Take a B747, for instance. The flaps are not driven by an actuator in the sense that the primary flight controls are. The flaps are driven on jackscrews running in transmissions (all that stuff lives under the fairing or canoe) that are driven by a power drive units (1 inboard flaps, 1 outboard flaps) that live in the wheel well. Loss of hydraulic pressure or fluid, for that matter, will not cause the flaps to droop. This is typically of Boeings.

Aircraft that have flaps that are driven by actuators…the MD11 or DC8 come to mind…will have check valves and/or restrictors that prevent the flaps from drooping with loss of pressure. These we do find drooped sometimes, and that tends to be an indicator that the system has a bypassing problem somewhere. How quickly they droop, depends on the severity of the problem. We’ve had MD11’s where the flaps fully droop before the flight crew is off the aircraft.

Re: Duration of 747 Hydraulic Pressure Reduction?

Posted: Wed Oct 27, 2021 6:18 pm
by StereoTechque
AA777223 wrote:
113312 wrote:
The answer to this is it depends upon the specific aircraft model and which surfaces.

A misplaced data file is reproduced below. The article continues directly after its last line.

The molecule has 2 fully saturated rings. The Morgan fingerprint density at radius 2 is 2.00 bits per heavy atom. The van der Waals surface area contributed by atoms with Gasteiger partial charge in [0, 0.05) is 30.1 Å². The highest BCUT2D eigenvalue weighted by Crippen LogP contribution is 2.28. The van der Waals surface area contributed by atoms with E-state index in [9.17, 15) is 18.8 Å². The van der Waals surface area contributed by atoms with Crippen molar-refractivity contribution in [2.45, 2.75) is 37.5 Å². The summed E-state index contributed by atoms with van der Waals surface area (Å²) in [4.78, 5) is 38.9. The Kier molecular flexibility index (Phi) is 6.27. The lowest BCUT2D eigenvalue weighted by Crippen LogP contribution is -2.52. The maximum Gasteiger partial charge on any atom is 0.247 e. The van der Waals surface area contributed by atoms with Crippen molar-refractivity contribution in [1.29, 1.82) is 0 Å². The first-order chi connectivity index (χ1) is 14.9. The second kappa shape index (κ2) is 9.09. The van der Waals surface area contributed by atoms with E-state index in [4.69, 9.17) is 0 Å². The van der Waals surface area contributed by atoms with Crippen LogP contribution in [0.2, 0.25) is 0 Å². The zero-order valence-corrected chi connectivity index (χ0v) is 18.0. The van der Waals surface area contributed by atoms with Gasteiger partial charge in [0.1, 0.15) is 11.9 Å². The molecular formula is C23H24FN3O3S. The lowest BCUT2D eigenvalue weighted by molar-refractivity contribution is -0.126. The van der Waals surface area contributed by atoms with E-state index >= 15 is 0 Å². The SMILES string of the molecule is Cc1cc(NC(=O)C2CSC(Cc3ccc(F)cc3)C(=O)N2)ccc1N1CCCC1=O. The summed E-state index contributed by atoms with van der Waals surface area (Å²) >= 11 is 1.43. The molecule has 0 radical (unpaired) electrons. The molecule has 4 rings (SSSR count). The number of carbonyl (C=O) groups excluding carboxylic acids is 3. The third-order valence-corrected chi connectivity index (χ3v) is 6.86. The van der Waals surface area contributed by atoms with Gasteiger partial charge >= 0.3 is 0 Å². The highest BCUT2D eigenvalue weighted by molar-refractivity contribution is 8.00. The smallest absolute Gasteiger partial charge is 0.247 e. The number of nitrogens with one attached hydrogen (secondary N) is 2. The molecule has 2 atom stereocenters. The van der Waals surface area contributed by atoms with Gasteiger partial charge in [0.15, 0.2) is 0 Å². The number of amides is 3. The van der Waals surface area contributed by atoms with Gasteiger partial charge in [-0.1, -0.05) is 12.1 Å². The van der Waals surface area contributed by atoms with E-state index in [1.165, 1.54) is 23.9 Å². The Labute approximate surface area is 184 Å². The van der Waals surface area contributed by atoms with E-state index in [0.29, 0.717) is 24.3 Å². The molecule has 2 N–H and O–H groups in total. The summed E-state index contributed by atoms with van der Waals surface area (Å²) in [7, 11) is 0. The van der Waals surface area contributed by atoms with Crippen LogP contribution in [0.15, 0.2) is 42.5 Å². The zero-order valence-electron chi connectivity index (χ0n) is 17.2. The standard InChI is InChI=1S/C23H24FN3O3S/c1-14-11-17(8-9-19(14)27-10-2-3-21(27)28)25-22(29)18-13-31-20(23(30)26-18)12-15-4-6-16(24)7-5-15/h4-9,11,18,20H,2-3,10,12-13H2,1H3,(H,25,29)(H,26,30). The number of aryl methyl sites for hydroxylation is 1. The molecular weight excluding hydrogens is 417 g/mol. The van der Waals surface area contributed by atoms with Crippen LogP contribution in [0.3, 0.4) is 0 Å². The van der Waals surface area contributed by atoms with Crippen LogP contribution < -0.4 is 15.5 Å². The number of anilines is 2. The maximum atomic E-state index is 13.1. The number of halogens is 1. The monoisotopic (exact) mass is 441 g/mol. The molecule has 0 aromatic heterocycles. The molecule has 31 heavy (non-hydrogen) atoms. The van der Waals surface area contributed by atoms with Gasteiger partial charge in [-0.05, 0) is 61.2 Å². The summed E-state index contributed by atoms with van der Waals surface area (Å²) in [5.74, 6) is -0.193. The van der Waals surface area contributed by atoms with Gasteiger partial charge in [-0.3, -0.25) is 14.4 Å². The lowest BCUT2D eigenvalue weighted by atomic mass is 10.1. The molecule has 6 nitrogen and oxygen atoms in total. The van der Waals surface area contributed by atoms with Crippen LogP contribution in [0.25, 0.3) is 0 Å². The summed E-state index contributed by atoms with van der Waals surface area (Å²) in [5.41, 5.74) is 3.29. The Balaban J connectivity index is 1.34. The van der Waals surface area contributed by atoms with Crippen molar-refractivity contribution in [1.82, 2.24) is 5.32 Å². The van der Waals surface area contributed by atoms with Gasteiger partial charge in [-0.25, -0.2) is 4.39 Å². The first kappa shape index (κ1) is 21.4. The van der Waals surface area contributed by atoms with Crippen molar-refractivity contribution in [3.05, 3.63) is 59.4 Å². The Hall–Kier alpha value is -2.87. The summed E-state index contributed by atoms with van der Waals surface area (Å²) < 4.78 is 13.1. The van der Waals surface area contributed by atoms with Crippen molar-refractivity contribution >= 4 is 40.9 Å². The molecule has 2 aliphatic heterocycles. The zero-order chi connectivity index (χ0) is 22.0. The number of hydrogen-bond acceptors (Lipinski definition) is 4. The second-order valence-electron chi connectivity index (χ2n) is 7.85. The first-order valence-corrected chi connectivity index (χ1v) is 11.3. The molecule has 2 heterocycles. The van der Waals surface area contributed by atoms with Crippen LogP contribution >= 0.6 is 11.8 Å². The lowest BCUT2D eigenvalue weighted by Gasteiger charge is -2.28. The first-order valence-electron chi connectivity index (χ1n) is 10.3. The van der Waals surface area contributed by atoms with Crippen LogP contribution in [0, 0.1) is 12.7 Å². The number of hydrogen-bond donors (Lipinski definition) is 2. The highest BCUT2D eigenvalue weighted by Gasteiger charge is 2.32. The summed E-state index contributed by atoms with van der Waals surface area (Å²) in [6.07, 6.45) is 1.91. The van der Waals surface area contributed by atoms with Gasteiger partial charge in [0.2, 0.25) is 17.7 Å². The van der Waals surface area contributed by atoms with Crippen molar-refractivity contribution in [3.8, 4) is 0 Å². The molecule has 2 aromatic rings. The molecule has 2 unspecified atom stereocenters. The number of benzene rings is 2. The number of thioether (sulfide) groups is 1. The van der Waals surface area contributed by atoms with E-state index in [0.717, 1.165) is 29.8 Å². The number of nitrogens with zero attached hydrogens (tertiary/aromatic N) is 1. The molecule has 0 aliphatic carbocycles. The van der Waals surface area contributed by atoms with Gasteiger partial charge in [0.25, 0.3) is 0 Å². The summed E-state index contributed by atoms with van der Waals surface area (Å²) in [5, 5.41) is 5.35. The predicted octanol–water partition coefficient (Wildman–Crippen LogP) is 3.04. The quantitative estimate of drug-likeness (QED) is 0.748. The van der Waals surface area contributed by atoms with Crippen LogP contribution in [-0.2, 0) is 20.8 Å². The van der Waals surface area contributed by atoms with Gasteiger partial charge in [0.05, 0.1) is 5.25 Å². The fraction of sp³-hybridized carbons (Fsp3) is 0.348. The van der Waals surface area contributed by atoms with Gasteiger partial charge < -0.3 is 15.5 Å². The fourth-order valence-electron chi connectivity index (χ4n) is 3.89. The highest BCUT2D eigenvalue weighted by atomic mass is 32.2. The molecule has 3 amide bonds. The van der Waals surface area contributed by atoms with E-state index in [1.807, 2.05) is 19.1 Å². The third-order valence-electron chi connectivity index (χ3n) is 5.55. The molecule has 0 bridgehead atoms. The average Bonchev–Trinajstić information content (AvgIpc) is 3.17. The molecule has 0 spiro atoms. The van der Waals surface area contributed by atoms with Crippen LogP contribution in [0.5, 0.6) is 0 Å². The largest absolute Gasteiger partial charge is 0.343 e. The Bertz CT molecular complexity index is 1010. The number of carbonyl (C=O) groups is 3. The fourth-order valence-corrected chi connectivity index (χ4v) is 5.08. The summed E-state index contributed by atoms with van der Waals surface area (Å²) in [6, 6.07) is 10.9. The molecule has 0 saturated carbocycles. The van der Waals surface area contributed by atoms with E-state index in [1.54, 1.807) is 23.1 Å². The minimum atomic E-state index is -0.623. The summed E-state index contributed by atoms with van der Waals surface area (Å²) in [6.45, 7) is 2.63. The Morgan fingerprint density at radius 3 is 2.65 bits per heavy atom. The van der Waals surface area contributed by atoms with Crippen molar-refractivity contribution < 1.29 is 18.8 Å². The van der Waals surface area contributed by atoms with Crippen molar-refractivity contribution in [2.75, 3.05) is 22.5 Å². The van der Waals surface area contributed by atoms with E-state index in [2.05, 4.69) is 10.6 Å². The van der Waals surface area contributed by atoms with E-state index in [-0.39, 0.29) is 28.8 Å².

The 744 flaps, as referenced in the OP would be a great start.


Flaps generally are position specific ie. have discrete outputs per the Flap lever Position in the Flight deck.
Primary control surfaces like the Aileron, Rudder & Elevators do not have a particular position and are Continuous per the Control wheel/Sidestick input. Hence the mechanism and actuators are quite differently designed for the specific roles.
Flap/Slats on the A320 for eg use Rotary Actuators and tracks for actuation.

Re: Duration of 747 Hydraulic Pressure Reduction?

Posted: Wed Oct 27, 2021 7:54 pm
by Lpbri
fr8mech wrote:
The flaps on any aircraft, as a rule, will not droop.